Our tips for securing Azure VMs:
- Encrypt operating system (OS) disks (boot volumes) and data disks (non-boot volumes) if possible. This makes the entire contents of a volume unreadable without a key and thus protects it from unauthorized access.
- Encrypt unattached disks. Even if a disk isn’t attached to any VM, there’s always a risk of sensitive information being disclosed or tampered with. For example, a compromised user account with administrative access to the VM service can mount or attach these data disks.
- Install only organization-approved extensions on VMs.
- Apply the latest operating system patches for all VMs.
- Install endpoint protection on all VMs for real-time protection.
The Azure Security Center is developed to strengthen the security of your data centers and protect your hybrid workloads in the cloud — whether or not they're in Azure — as well as on-premises.
Here’s a set of recommendations for auditing the security of this functionality:
- Prioritize responses by assessing your security posture with Azure Security Center using the “Quickly assess your security posture with Secure Center” feature, which provides recommendations with numeric values.
- Authorize automatic provisioning of the monitoring agent to collect security data. When this feature is enabled, the Microsoft Monitoring Agent automatically scans an environment for various security-related configurations and events such as system updates, operating system vulnerabilities, and endpoint protection and provides alerts.
- Enable system update recommendations for VMs so they get a daily list of available security updates and critical updates from Windows Update or Windows Server Update Services.
- Enable OS vulnerability recommendations to monitor your VM. This allows you to analyze operating system configurations daily in order to identify issues that could make a virtual machine vulnerable.
- Enable endpoint protection recommendations for a VM. This helps all Windows virtual machines identify and remove viruses, spyware, and other malicious software.
- Enable disk encryption recommendations for VMs. Encrypting the disk in all VMs (Windows and Linux) helps to strengthen the protection of data at rest.
- Enable storage encryption recommendations. This allows you to cipher any new data in Azure Blobs and files.
- Enable SQL auditing recommendations. Access audits of Azure SQL databases should be enabled for compliance, advanced threat detection, and investigation purposes.
- Enable SQL encryption recommendations. Enabling this setting allows encrypting data at rest in the Azure SQL Database, associated backups, and transaction log files. This way in the event of a data breach, an attacker will not be able to read your data.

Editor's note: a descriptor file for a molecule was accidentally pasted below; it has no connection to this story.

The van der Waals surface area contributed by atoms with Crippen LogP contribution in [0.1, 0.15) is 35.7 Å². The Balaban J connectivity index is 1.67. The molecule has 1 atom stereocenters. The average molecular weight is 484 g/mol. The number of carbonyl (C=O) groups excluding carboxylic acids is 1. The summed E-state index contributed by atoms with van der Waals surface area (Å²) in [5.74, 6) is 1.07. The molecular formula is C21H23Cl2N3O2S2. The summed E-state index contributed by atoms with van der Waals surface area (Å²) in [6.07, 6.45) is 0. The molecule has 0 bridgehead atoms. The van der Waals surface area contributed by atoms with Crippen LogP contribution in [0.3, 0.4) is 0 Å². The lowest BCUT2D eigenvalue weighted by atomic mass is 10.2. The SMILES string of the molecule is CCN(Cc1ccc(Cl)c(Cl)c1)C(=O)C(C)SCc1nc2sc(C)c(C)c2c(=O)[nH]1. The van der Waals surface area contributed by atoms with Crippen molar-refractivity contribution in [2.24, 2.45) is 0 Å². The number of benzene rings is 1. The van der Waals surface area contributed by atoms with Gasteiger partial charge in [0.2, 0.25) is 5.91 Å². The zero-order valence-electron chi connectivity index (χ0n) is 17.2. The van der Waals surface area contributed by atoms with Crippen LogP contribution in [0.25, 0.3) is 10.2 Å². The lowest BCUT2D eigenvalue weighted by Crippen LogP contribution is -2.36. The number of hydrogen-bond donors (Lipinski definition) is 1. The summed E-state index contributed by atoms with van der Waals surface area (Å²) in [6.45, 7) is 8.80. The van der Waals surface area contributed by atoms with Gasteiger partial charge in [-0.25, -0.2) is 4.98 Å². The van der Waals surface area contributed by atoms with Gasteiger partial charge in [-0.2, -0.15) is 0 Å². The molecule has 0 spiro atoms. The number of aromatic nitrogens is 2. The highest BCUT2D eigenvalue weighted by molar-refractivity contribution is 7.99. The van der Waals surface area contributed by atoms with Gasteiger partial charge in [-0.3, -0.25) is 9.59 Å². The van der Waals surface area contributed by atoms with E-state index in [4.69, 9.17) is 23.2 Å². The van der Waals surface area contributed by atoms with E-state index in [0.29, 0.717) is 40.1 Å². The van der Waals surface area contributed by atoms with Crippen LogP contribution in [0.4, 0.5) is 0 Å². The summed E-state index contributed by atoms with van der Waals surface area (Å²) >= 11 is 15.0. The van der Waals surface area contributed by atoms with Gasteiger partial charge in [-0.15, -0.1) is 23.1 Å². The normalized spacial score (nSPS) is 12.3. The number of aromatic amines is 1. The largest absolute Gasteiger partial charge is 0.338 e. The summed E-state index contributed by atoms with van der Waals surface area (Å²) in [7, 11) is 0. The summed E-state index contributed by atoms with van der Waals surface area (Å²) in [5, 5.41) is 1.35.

- Provide security contact email and phone number. Microsoft will contact your security team in case their specialists find out the organization's resources have been compromised.
Note that in case a security violation is detected, the majority of the recommendations in this section only produce an alert. You’ll need to enforce the security settings yourself.
Azure Key Vault is a service for secure key storage and management. It allows for creating, encrypting, importing, and changing encryption keys and secrets stored in hardware security modules within the Microsoft Azure environment.
There are several security tips to strengthen Key Vault protection.
Set an expiration time for all keys and secrets in the Azure Key Vault. By default, they never expire, which is why we recommend rotating the key and secrets as well as setting an explicit expiration time for all keys and secrets.
Set resource locks for mission-critical Azure resources. With Resource Manager locks, administrators can lock down Azure resources to prevent unwanted changes to them. These locks exist outside the RBAC hierarchy and, when applied, place restrictions on the resource for all users. They’re useful when an administrator wants to protect an important resource that other users should not be allowed to change or delete.
The Azure App Service Environment provides fully isolated and dedicated surroundings for safely running app services on a large scale. This feature can host your Windows and Linux web apps, Docker containers, and mobile apps.
Best practices for securing the Azure App Service:
- Enable App Service authentication. This feature can prevent anonymous HTTP requests from entering the API or authenticate them with tokens.
When you enable this feature, every incoming HTTP request passes through App Service authentication before being handled by the application. It also manages:
- authentication of users with the defined provider validation (Azure Active Directory, Google, Facebook, Microsoft Account, Twitter)
- storage and validation
- updating of tokens
- authenticated sessions and injection of identity information into request headers
- Configure your web application to redirect HTTP traffic to HTTPS. HTTPS provides a better level of security using the SSL/TLS protocol to allow for authenticated and encrypted connections.
- Use web apps with the latest TLS encryption. Some outdated cryptographic protocols have critical vulnerabilities, such as POODLE and Heartbleed.
Use the newest versions of the .NET framework, PHP, Python, and Java, if used as a part of the web application. Support of the outdated version may be problematic because updating one of the components can lead to compatibility issues.
A security audit of your Azure environment should be a priority for enterprises during all phases of the system development life cycle. Our experience with Microsoft Azure shows that it’s best to conduct periodic audits of the Azure environment to ensure it's configured securely. Such audits will help you do the following:
- Reduce the risk of hacking attacks and data breaches
- Increase visibility into your network
- Provide data for investigating cybersecurity incidents
- Respond to cybersecurity incidents effectively
In this article, we talked about auditing the most popular elements of the Microsoft Azure environment. To get a deeper understanding of this topic or ensure thorough security testing of your own Azure project, feel free to contact our team!